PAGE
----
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How to Plant Fuchsia

By Katelyn Lynn ; Updated September 21, 2017

The fuchsia belongs to the Onagraceae family of plants. It is regarded as an evergreen shrub in mild climates (regions that do not experience frost) and a deciduous shrub in climates that experience frost. Fuchsias can be grown in hanging baskets, or as shrubs or trees, and some varieties can often reach heights of 3 to 12 feet. Fuchsia flowers range in size, from 1-5 inches; and color, from white and pink, to various shades of purple and even red.

Planting a Fuchsia in the Ground

Purchase a fuchsia plant from your local nursery or garden center.

Decide where you want to plant your fuchsia--in a hanging basket, a container like a barrel, or in an area in your flower garden. (See section below titled "Growing Fuchsia in a Container" on instructions for container planting.) Bear in mind that many varieties of the hybrid fuchsia need space to grow, and all varieties of fuchsia require very good drainage.

Loosen and turn the soil over with your garden fork or shovel. Lilymiller.com recommends digging a 4- to 6-inch deep hole, then adding 1/4 cup of 16-16-16 (16% nitrogen, 16% phosphorus and 16% potassium) fertilizer and 1 to 2 cups of alfalfa pellets (or, any good organic matter). Saturate the hole with water, letting it completely drain off.

Remove your fuchsia from its receptacle. If the root ball appears bound, loosen the roots gently using your fingers.

Place your fuchsia into the hole. Make sure the stem is straight and level and the base of the stem is just slightly lower than the level of the surrounding topsoil (about 1 to 2 inches). Fill up the hole halfway with soil, water, and let the water drain off. Fill the remainder of the hole up with soil. Water thoroughly and slowly, to ensure the water reaches your fuchsia's roots. (For care and maintenance of your fuchsia, see Tips.)

Planting Fuchsia in a Container

Purchase a good quality potting mix that has perlite and rock in it. Jim Lewark of the American Fuchsia Society suggests using a potting mix which has salt-free cocoa fiber for the base, and consists of 2/3 perlite and rock, such as crushed lava rock.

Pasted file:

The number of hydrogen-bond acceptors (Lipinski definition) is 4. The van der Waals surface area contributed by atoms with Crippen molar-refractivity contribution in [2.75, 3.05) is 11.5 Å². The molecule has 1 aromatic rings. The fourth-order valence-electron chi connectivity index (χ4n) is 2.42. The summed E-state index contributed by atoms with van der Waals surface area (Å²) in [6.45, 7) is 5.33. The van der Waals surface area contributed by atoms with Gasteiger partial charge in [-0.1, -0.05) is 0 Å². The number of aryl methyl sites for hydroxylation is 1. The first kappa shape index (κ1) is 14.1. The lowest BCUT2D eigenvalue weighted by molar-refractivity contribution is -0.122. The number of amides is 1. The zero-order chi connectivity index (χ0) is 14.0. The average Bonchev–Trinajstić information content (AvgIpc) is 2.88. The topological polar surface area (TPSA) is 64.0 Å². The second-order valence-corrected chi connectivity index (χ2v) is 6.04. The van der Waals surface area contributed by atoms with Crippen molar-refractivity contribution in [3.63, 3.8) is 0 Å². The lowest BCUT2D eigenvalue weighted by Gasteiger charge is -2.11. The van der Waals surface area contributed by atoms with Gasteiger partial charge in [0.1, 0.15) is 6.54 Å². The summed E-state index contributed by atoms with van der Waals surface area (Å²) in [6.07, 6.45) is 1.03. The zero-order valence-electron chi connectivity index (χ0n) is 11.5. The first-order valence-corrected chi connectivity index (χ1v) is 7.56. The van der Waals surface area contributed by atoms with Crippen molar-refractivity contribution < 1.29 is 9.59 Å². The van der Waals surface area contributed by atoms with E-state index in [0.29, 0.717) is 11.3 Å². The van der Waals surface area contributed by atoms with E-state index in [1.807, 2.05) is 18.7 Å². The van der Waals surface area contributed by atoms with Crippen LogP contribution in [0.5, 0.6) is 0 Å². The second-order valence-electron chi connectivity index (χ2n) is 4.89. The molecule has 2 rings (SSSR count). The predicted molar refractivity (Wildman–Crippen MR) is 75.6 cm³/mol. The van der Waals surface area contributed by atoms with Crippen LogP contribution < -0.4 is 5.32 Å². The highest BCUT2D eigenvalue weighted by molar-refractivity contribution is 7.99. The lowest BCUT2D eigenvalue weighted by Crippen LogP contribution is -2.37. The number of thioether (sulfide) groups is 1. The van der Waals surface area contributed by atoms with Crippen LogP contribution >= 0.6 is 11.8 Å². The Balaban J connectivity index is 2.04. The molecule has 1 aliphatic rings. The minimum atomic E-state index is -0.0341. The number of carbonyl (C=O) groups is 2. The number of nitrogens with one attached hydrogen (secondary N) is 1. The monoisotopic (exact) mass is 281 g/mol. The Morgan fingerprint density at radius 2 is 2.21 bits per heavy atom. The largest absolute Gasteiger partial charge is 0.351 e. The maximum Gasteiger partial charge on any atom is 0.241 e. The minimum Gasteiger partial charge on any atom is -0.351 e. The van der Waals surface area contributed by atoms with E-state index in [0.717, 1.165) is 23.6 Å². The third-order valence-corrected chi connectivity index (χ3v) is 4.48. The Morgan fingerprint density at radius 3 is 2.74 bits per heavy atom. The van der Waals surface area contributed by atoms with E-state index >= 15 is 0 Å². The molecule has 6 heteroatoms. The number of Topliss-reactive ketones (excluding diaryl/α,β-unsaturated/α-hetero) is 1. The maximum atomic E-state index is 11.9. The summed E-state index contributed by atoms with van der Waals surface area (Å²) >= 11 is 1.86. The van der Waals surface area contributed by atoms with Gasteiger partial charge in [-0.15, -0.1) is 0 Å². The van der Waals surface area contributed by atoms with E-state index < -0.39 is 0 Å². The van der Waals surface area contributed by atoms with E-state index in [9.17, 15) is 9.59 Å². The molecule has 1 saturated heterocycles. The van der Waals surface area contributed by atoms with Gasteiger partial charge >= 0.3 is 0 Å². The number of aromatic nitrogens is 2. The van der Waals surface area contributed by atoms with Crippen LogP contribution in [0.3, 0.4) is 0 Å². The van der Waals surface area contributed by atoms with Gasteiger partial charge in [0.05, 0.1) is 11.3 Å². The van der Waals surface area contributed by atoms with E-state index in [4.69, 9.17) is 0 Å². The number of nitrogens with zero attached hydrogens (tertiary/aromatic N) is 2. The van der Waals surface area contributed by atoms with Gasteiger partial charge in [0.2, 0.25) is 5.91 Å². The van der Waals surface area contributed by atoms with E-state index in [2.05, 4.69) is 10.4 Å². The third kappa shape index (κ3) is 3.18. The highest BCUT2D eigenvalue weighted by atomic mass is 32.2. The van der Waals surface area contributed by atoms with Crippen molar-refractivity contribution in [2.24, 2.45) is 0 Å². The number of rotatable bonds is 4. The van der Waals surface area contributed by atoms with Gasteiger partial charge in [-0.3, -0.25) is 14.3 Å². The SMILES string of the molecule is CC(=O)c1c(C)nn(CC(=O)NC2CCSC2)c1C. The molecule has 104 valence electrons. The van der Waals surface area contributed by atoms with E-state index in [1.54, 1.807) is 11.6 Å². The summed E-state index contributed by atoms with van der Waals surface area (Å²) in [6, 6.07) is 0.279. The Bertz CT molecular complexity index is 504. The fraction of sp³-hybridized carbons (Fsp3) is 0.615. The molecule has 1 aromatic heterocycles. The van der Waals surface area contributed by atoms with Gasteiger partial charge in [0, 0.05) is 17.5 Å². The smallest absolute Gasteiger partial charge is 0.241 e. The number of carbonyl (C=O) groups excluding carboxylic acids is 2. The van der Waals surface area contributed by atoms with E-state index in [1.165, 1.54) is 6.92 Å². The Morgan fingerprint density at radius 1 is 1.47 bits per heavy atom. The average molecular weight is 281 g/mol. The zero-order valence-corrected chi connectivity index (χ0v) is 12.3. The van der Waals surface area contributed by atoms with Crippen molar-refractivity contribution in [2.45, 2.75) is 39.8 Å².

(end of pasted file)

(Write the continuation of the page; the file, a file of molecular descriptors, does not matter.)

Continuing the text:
Choose a planting container for your fuchsia. If your region experiences excessive heat (above 90 degrees F) , concrete, clay, wood, pulp pots or moss baskets can be regarded are generally a better choice than plastic. Fill up the container to about 1/3 full, and water the medium thoroughly.

Remove your fuchsia from its pot and gently loosen the roots, as mentioned in Step 4 above.

Center the fuchsia in the pot, making sure the stem is straight and level. With your trowel, scoop in dirt around the fuchsia until the pot is full of potting mix. Water the pot thoroughly, don't saturate the leaves or stems. Place your fuchsia in a location where the pot will receive filtered light, and where its roots will not be exposed to direct heat.

 

Things You Will Need

  • Fuchsia plant
  • Potting soil
  • Trowel
  • Fertilizer
  • Alfalfa pellets
  • Compost, or other organic material
  • Shovel or garden fork
  • Planting container; hanging basket, barrel or clay pot

Tips

  • Do not plant your fuchsia in a plastic growing receptacle, since plastic pots can create excessive heat and the roots of fuchsias do not like heat.
  • Placing 4 to 6 inches of mulch around your fuchsia after the first frost, or right before the first hard freeze of the season, can help prevent the crown of your fuchsia from freezing.
  • Fertilizer your fuchsia regularly (weekly) during the growing season; fuchsias are plentiful feeding plants. Lilymiller.com suggests using a 16-16-16 (16% nitrogen, 16% phosphorus and 16% potassium) liquid based fertilizer.

About the Author

 

Katelyn Lynn has been writing health and wellness articles since 2007. Her work appears on various websites. Lynn is a certified holistic health practitioner who specializes in orthomolecular medicine and preventative modalities. She is pursuing a Bachelor of Science in health sciences from TUI University and has extensive experience in botany and horticulture.